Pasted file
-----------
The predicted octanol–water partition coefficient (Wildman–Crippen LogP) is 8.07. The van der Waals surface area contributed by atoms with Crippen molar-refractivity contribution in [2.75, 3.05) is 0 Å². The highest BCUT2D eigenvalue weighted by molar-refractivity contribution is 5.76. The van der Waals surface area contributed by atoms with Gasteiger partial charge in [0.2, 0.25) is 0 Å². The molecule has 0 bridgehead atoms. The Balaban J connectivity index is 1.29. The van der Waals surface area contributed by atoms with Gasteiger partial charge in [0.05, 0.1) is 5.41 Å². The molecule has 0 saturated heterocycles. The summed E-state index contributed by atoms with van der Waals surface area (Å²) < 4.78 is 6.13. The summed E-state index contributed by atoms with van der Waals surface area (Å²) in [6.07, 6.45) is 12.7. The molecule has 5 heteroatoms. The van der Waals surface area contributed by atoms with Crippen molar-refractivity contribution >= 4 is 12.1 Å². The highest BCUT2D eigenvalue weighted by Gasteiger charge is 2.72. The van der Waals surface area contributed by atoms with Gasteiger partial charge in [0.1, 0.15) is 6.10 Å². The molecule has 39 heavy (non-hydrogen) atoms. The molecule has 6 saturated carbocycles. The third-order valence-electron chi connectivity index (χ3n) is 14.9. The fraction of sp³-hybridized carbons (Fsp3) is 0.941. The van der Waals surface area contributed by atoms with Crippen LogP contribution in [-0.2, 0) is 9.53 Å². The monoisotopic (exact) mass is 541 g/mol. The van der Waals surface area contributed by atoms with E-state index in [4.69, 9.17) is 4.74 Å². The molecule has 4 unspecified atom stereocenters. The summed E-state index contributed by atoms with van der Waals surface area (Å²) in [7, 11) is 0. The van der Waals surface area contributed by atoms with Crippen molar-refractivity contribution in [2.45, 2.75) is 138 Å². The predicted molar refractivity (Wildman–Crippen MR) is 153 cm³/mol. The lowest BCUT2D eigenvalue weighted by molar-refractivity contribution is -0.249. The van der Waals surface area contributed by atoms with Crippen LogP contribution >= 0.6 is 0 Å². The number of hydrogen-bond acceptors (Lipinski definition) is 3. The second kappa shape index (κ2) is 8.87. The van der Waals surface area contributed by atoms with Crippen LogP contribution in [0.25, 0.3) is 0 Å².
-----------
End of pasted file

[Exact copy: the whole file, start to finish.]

The predicted octanol–water partition coefficient (Wildman–Crippen LogP) is 8.07. The van der Waals surface area contributed by atoms with Crippen molar-refractivity contribution in [2.75, 3.05) is 0 Å². The highest BCUT2D eigenvalue weighted by molar-refractivity contribution is 5.76. The van der Waals surface area contributed by atoms with Gasteiger partial charge in [0.2, 0.25) is 0 Å². The molecule has 0 bridgehead atoms. The Balaban J connectivity index is 1.29. The van der Waals surface area contributed by atoms with Gasteiger partial charge in [0.05, 0.1) is 5.41 Å². The molecule has 0 saturated heterocycles. The summed E-state index contributed by atoms with van der Waals surface area (Å²) < 4.78 is 6.13. The summed E-state index contributed by atoms with van der Waals surface area (Å²) in [6.07, 6.45) is 12.7. The molecule has 5 heteroatoms. The van der Waals surface area contributed by atoms with Crippen molar-refractivity contribution >= 4 is 12.1 Å². The highest BCUT2D eigenvalue weighted by Gasteiger charge is 2.72. The van der Waals surface area contributed by atoms with Gasteiger partial charge in [0.1, 0.15) is 6.10 Å². The molecule has 39 heavy (non-hydrogen) atoms. The molecule has 6 saturated carbocycles. The third-order valence-electron chi connectivity index (χ3n) is 14.9. The fraction of sp³-hybridized carbons (Fsp3) is 0.941. The van der Waals surface area contributed by atoms with Crippen LogP contribution in [-0.2, 0) is 9.53 Å². The monoisotopic (exact) mass is 541 g/mol. The van der Waals surface area contributed by atoms with E-state index in [4.69, 9.17) is 4.74 Å². The molecule has 4 unspecified atom stereocenters. The summed E-state index contributed by atoms with van der Waals surface area (Å²) in [7, 11) is 0. The van der Waals surface area contributed by atoms with Crippen molar-refractivity contribution in [2.45, 2.75) is 138 Å². The predicted molar refractivity (Wildman–Crippen MR) is 153 cm³/mol. The lowest BCUT2D eigenvalue weighted by molar-refractivity contribution is -0.249. The van der Waals surface area contributed by atoms with Crippen LogP contribution >= 0.6 is 0 Å². The number of hydrogen-bond acceptors (Lipinski definition) is 3. The second kappa shape index (κ2) is 8.87. The van der Waals surface area contributed by atoms with Crippen LogP contribution in [0.25, 0.3) is 0 Å².